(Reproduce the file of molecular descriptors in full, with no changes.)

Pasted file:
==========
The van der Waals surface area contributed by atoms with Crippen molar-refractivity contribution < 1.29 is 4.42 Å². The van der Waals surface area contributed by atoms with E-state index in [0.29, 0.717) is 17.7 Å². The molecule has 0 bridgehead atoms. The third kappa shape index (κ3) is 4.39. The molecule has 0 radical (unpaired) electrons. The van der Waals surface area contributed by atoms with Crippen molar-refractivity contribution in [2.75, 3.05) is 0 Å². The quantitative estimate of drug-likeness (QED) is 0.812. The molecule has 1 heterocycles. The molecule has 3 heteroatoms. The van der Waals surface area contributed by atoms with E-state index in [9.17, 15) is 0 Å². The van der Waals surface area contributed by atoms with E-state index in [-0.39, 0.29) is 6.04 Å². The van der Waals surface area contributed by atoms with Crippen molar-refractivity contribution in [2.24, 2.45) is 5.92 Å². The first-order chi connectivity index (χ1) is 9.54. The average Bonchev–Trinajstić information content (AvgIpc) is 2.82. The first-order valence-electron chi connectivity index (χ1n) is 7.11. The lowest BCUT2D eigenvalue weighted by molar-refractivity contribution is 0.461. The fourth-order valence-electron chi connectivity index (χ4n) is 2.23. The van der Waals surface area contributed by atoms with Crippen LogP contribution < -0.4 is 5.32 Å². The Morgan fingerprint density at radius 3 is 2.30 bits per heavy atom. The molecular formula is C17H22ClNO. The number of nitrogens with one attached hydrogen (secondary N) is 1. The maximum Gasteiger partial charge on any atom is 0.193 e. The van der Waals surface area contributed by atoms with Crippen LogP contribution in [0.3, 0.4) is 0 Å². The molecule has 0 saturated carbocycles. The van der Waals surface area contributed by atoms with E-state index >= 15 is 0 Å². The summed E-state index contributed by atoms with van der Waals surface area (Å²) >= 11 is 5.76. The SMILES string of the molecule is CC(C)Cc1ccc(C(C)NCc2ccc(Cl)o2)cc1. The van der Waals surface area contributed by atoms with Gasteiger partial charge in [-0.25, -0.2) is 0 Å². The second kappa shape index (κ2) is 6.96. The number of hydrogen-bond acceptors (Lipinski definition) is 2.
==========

The van der Waals surface area contributed by atoms with Crippen molar-refractivity contribution < 1.29 is 4.42 Å². The van der Waals surface area contributed by atoms with E-state index in [0.29, 0.717) is 17.7 Å². The molecule has 0 bridgehead atoms. The third kappa shape index (κ3) is 4.39. The molecule has 0 radical (unpaired) electrons. The van der Waals surface area contributed by atoms with Crippen molar-refractivity contribution in [2.75, 3.05) is 0 Å². The quantitative estimate of drug-likeness (QED) is 0.812. The molecule has 1 heterocycles. The molecule has 3 heteroatoms. The van der Waals surface area contributed by atoms with E-state index in [9.17, 15) is 0 Å². The van der Waals surface area contributed by atoms with E-state index in [-0.39, 0.29) is 6.04 Å². The van der Waals surface area contributed by atoms with Crippen molar-refractivity contribution in [2.24, 2.45) is 5.92 Å². The first-order chi connectivity index (χ1) is 9.54. The average Bonchev–Trinajstić information content (AvgIpc) is 2.82. The first-order valence-electron chi connectivity index (χ1n) is 7.11. The lowest BCUT2D eigenvalue weighted by molar-refractivity contribution is 0.461. The fourth-order valence-electron chi connectivity index (χ4n) is 2.23. The van der Waals surface area contributed by atoms with Crippen LogP contribution < -0.4 is 5.32 Å². The Morgan fingerprint density at radius 3 is 2.30 bits per heavy atom. The molecular formula is C17H22ClNO. The number of nitrogens with one attached hydrogen (secondary N) is 1. The maximum Gasteiger partial charge on any atom is 0.193 e. The van der Waals surface area contributed by atoms with Crippen LogP contribution in [0.3, 0.4) is 0 Å². The molecule has 0 saturated carbocycles. The van der Waals surface area contributed by atoms with E-state index >= 15 is 0 Å². The summed E-state index contributed by atoms with van der Waals surface area (Å²) >= 11 is 5.76. The SMILES string of the molecule is CC(C)Cc1ccc(C(C)NCc2ccc(Cl)o2)cc1. The van der Waals surface area contributed by atoms with Gasteiger partial charge in [-0.25, -0.2) is 0 Å². The second kappa shape index (κ2) is 6.96. The number of hydrogen-bond acceptors (Lipinski definition) is 2.